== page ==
We also now have a clearer definition of what friendship is. Evolutionary biologists concluded that friendship in monkeys—as well as people—required at least three things: it had to be long-lasting, positive, and cooperative. When an anthropologist looked for consistent definitions of friendship across cultures, he found something similar. Friendships were described as positive, and they nearly always include a willingness to help, especially in times of crisis. What friendship is about at the end of the day is creating intensely bonded groups that act as protection against life’s stresses.4
Social connection reduces depression, lowers stress, and even slows biological aging.
That buffering effect is particularly powerful as we age. Those first epidemiology studies focused on people in the middle of life. In 1987, epidemiologist Teresa Seeman of the University of California, Los Angeles, wondered if age and type of relationship mattered for health.5 She found that for those under 60, whether or not they were married mattered most. Being unmarried in midlife put people at greater risk of dying earlier than normal. But that did not turn out to be true for the oldest groups. For those over 60, close ties with friends and relatives mattered more than having a spouse. “That was a real lightbulb that went on,” Seeman says.
In a 2016 study, researchers at the University of North Carolina found that in both adolescence and old age, having friends was associated with a lower risk of physiological problems.6 The more friends you had, the lower the risk. By contrast, adults in middle age were less affected by variation in how socially connected they were. But the quality of their social relationships—whether friendships provided support or added strain—mattered more. Valuing friendship also proved increasingly important with age in a 2017 study by William Chopik of Michigan State University. He surveyed more than 270,000 adults from 15 to 99 years of age and found that those who valued friendship as much as family had higher levels of health, happiness, and subjective well-being across the lifespan. The effects were especially strong in those over 65. As you get older, friendships become more important, not less; whether you’re married is relatively less significant.7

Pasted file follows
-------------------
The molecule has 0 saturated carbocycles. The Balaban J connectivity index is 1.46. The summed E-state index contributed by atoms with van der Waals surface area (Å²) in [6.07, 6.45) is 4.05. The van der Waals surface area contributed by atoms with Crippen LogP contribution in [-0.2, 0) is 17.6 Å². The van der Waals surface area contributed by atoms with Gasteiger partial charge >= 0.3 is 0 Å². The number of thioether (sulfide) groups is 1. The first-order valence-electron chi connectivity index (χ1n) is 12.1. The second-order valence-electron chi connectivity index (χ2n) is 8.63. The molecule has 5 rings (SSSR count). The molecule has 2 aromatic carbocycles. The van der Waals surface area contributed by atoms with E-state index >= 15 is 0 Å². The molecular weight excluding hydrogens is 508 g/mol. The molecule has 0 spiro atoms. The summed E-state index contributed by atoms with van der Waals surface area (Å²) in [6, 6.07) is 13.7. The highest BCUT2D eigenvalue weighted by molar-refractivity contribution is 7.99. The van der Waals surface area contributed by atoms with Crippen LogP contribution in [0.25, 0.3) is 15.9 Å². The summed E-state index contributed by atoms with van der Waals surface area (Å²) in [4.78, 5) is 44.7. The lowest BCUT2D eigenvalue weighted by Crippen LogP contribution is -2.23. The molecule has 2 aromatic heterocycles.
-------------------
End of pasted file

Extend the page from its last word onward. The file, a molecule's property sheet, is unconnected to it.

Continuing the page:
There’s a widespread sense, especially among younger people, that people are lonely post-retirement. The truth is more complicated. Social networks do get smaller later in life for a variety of reasons. In retirement, people lose regular interaction with colleagues. Most diseases, and the probability of getting them, worsen with age. It’s more likely you will lose a spouse. Friends start to die as well. Mental and physical capacities may diminish, and social lives may be limited by hearing loss or reduced mobility.
Yet some of this social-narrowing is intentional. If time is of the essence, the motivation to derive emotional meaning from life increases, says Laura Carstensen, director of the Stanford Center for Longevity. She found that people choose to spend time with those they really care about. They emphasize quality of relationships over quantity. While family members fill much of a person’s inner social circle, friends are there, too, and regularly fill in in the absence of family. A related, more optimistic perspective on retirement is that with fewer professional and family obligations, there are more hours for the things we want to do and the people with whom we want to do them.
At all stages of life, how we do friendship—whether we focus on one or two close friends or socialize more widely—has to do with our natural levels of sociability and motivation. Those vary, of course. I recently spoke with a man who had retired to Las Vegas. When he and his wife moved to their new house, his wife began baking cookies and distributing them to neighbors. She started throwing block parties for silly holidays and those neighbors showed up. No one had bothered to organize such a thing before. Even in retirement, this woman is what psychologists call a “social broker”—someone who brings people together. She has most likely always been friendly.